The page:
No matter what your age, making mindful health decisions is important for your long term well-being. Many common diseases, including obesity, diabetes, and some forms of cancer, are directly related to our lifestyle decisions. Quitting smoking, consuming healthier foods and beverage options, increasing activity levels, and reducing added sugar intake can make a significant difference in your health throughout the decades.
Many women in their 20s are typically on their own for the first time and making health decisions themselves. Between launching a career building relationships, maybe having kids, and enjoying their independence, 20-somethings are on the go. This busy lifestyle can sometimes affect health-conscious decisions, and can contribute to the trend of young women becoming heavier and unhealthy. This trend is due in part to a decrease in physical activity and poor nutrition. Establishing healthy habits in your 20s is an essential building block for a healthy life. Focus on nutrition and fitness with strength training twice a week and 150+ minutes of aerobic exercise weekly.
Twenty-something women eat 25 percent of their meals on the go, but on-the-go doesn’t need to mean unhealthy. Whether you’re grabbing a quick meal or sitting down to eat, choose food options that include more greens. Leafy green foods are filling and nutritious, containing vitamins and minerals that have countless health benefits.
In addition to diet modifications, Dr. Wright adds, “Whether you are choosing to drink regular or light alcoholic beverages, those drinks have calories, and they add up. Drink in moderation.”
Dr. Wright also recommends that everyone, especially 20-somethings, take the time to protect their skin from the sun. Whether it’s with sunscreen or a hat — preferably both — this protection will help your skin remain youthful and can help prevent skin cancer.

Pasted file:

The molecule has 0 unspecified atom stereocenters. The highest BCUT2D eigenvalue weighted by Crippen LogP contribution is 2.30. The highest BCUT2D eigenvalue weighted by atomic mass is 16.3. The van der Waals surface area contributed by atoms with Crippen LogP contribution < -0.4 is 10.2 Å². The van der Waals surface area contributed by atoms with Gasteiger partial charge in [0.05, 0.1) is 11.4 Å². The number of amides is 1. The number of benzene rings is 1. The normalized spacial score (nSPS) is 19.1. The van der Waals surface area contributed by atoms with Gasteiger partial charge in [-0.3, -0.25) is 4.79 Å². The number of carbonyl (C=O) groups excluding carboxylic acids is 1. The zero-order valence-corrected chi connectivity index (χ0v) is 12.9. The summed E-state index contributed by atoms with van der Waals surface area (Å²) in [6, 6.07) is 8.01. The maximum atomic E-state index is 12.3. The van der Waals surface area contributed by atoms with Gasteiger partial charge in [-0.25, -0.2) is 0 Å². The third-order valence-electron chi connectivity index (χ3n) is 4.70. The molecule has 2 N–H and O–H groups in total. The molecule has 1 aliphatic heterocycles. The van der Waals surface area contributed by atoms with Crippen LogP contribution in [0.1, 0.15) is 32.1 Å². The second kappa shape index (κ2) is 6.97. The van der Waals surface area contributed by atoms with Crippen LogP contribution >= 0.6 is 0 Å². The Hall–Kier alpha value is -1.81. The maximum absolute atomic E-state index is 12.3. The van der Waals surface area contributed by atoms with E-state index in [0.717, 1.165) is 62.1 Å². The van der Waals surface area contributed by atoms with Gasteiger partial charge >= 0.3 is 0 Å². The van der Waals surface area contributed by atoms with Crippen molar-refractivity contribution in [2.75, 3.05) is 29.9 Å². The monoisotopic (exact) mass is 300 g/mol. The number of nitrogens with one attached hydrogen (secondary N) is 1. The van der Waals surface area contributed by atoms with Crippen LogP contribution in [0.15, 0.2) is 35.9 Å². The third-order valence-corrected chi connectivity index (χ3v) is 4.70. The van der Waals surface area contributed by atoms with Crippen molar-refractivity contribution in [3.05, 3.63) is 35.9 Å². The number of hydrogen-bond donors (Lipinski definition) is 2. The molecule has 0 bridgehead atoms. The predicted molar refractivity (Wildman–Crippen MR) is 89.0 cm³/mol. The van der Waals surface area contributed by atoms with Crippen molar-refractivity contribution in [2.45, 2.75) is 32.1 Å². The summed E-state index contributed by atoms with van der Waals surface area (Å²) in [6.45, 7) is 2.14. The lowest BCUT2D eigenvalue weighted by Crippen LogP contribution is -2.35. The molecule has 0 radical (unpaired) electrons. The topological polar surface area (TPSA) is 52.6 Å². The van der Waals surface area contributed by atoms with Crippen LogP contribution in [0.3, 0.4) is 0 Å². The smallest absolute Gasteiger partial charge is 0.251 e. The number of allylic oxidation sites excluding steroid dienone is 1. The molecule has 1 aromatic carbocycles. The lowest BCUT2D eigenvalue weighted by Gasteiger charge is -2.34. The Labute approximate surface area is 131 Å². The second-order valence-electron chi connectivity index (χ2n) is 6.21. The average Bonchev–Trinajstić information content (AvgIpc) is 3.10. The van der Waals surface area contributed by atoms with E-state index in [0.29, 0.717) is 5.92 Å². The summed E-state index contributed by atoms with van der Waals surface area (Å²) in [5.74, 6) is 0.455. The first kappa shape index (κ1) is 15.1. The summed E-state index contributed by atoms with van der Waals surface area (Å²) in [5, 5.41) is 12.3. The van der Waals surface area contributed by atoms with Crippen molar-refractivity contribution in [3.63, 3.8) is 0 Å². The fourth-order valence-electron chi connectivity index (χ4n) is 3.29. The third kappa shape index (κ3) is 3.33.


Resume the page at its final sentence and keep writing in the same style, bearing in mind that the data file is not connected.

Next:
Your 30s are a busy decade, but it’s also a time to immerse yourself in physical activity. One thing every 30-something should be focused on is building bone density and maintaining good bone health. Until the time you reach your mid-30s, your bone strength increases with wise nutrition and fitness decisions. Once in your mid-30s, your ability to add bone density slows, eventually stops, and depending on your lifestyle, may start to decrease. This is important to understand because weak bones lead to osteoporosis and can increase your risk of fractures and breaks. After all, the number one indicator of a fracture is a previous fracture.
In order to build and maintain bone strength, Dr. Wright recommends increasing your calcium intake and participating in high-intensity interval training (HIIT). Not only will these activities help 30-somethings build better bones, but also better brains.
University of Pittsburgh researcher Kirk Erikson, PhD, found that exercise can increase brain function and help slow the progression of Alzheimer’s disease. Regardless of your age, Dr. Wright advocates for establishing a relationship with your healthcare provider. The first time you meet your doctor shouldn’t be in an emergency. A physician is able to offer better treatment if he or she is familiar your needs and history. Additionally, having regular exams and annual check-ups are essential in maintaining good health and detecting any possible issues early.
To find an expert to fit your health needs, visit the UPMC website.